The title of this blog may have made your eyebrows raise, or maybe you uttered…
THE KETTLEBELL SWING
In our last blog (read here) we learned why the kettlebell is the single best exercise to lose fat. Here now we present the essential technique points for swinging as safely and as powerfully as possible!
The Kettlebell Swing:
-Utilizes the muscle fibers we want to target, those built by strength training.
-Works the ENTIRE body simultaneously! Your legs, back and arms are all contributing here, full body lifting equals greatest physique changes through energy needs.
-Working the entire body also increases the lean muscle mass when you recover optimally after full body training.
-The swing movement is arguably the most powerful possible. ALL major leg and glute (your butt) muscles are working as hard as they can.
-The Range of motion is less than a squat so it’s easier for a beginner to learn. If things go awry when fatigued a swinging kettlebell can be let go of easier than when in a squat.
So grab a kettlebell and start swinging YES! Not so fast! While all the above points are true it doesn’t mean anyone should simply start doing kettlebell swings right away. During the following I will refer to the trainee as “student.” This is a crucial element for anyone I coach. My role is to teach/coach which includes giving solutions for problems that arise. YOUR role is the student, to follow instructions as best as you can. I no longer use the word client as I cannot do any of the work for you as one would expect if a client of someone else. I will show you the safest, fastest route towards your goals, you have to show up and do the work.
Every day our modern lifestyle includes WAY too much sitting and far too little movement. Sitting too much creates an unhealthy posture (text neck enhances this problem now!). We lose the ability to create tension in our trunk, aka the “core” that most trainers rave about. Consciously moving the hips without changing our spine curves also becomes more difficult. Without proper trunk tension and spine posture the question is not IF but WHEN an injury will occur when exercising. Sounds scary for you If you’re beginning this journey, but fear not!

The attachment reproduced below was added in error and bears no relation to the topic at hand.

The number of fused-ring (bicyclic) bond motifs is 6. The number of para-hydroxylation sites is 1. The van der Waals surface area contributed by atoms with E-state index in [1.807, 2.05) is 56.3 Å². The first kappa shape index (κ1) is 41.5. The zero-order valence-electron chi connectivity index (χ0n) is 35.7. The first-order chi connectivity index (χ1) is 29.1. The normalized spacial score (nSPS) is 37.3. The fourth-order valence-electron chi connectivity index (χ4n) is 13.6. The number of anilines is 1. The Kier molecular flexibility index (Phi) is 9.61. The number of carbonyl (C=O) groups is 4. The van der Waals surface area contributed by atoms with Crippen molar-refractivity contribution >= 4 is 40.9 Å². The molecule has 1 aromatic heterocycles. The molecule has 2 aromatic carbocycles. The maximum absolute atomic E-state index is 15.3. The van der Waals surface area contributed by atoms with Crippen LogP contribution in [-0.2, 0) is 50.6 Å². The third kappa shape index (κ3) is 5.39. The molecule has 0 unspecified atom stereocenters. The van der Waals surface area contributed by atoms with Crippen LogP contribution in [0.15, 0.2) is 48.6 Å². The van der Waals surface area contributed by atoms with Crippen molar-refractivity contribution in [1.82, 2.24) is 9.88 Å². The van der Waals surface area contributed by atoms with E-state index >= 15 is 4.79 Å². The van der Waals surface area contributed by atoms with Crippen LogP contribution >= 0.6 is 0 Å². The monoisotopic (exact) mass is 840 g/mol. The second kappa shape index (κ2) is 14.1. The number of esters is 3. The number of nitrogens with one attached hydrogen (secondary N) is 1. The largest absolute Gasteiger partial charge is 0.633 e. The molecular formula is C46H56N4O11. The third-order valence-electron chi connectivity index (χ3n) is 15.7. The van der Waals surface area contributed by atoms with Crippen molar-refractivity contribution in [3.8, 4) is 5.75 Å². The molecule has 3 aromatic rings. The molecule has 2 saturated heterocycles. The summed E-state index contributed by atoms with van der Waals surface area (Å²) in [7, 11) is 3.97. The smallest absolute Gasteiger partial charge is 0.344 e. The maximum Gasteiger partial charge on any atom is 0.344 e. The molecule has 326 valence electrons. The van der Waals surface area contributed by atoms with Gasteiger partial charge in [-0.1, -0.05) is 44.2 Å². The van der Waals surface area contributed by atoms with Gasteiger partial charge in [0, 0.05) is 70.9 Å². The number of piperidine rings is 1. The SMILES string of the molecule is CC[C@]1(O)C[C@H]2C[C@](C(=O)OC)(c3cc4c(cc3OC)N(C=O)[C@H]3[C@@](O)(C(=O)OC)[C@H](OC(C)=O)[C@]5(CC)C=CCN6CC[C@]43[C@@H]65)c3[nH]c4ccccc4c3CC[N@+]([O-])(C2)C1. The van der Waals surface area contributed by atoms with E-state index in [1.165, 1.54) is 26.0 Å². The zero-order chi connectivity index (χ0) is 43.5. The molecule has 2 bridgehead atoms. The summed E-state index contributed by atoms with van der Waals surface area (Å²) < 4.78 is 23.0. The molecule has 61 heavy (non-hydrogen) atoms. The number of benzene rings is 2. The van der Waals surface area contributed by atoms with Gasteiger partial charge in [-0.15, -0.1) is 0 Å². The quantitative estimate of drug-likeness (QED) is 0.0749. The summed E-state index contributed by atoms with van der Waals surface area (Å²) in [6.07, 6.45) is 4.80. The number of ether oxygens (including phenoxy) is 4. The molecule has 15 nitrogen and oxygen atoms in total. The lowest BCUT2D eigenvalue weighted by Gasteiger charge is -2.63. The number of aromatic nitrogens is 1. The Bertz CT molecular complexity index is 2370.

The Kettlebell Swing Solutions
In our Vigor Revolution kettlebell classes in Reno, NV we build each and every student up properly. They re-learn how to control their hips and create trunk tension on demand. EVERY single student learns this through a progression of exercises that begin on the floor, which provides stability and thus safety to the back and rest of the body. We call these “strength appetizers.” It is not our goal to perform endless reps of unloaded movements chasing “perfect movement.” It does NOT exist. The goal with our strength appetizers (movement optimization drills) is to be ready to do our best possible set of swings/deadlift.